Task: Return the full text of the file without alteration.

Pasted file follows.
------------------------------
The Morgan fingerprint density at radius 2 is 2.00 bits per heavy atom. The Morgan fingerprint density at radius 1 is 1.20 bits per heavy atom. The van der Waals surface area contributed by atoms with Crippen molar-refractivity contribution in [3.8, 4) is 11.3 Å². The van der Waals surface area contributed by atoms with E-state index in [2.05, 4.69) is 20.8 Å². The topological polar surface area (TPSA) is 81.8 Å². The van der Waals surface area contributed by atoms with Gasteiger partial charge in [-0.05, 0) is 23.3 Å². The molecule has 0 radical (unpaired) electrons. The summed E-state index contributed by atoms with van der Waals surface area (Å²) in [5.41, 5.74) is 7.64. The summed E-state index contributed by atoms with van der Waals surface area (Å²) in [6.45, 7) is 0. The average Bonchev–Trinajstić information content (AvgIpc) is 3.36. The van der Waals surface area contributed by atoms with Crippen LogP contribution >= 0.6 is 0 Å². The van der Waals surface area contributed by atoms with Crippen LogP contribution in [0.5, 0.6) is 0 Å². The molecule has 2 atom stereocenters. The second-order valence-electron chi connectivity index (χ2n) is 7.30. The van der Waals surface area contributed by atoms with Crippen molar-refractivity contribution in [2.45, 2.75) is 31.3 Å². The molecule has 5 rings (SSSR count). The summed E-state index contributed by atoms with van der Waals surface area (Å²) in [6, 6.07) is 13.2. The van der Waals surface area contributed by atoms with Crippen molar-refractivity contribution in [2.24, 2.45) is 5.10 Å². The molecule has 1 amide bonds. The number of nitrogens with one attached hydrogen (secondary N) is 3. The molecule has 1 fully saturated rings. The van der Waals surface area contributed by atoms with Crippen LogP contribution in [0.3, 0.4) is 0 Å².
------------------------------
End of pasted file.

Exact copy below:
The Morgan fingerprint density at radius 2 is 2.00 bits per heavy atom. The Morgan fingerprint density at radius 1 is 1.20 bits per heavy atom. The van der Waals surface area contributed by atoms with Crippen molar-refractivity contribution in [3.8, 4) is 11.3 Å². The van der Waals surface area contributed by atoms with E-state index in [2.05, 4.69) is 20.8 Å². The topological polar surface area (TPSA) is 81.8 Å². The van der Waals surface area contributed by atoms with Gasteiger partial charge in [-0.05, 0) is 23.3 Å². The molecule has 0 radical (unpaired) electrons. The summed E-state index contributed by atoms with van der Waals surface area (Å²) in [5.41, 5.74) is 7.64. The summed E-state index contributed by atoms with van der Waals surface area (Å²) in [6.45, 7) is 0. The average Bonchev–Trinajstić information content (AvgIpc) is 3.36. The van der Waals surface area contributed by atoms with Crippen LogP contribution >= 0.6 is 0 Å². The van der Waals surface area contributed by atoms with Crippen LogP contribution in [0.5, 0.6) is 0 Å². The molecule has 2 atom stereocenters. The second-order valence-electron chi connectivity index (χ2n) is 7.30. The van der Waals surface area contributed by atoms with Crippen molar-refractivity contribution in [2.45, 2.75) is 31.3 Å². The molecule has 5 rings (SSSR count). The summed E-state index contributed by atoms with van der Waals surface area (Å²) in [6, 6.07) is 13.2. The van der Waals surface area contributed by atoms with Crippen molar-refractivity contribution in [2.24, 2.45) is 5.10 Å². The molecule has 1 amide bonds. The number of nitrogens with one attached hydrogen (secondary N) is 3. The molecule has 1 fully saturated rings. The van der Waals surface area contributed by atoms with Crippen LogP contribution in [0.3, 0.4) is 0 Å².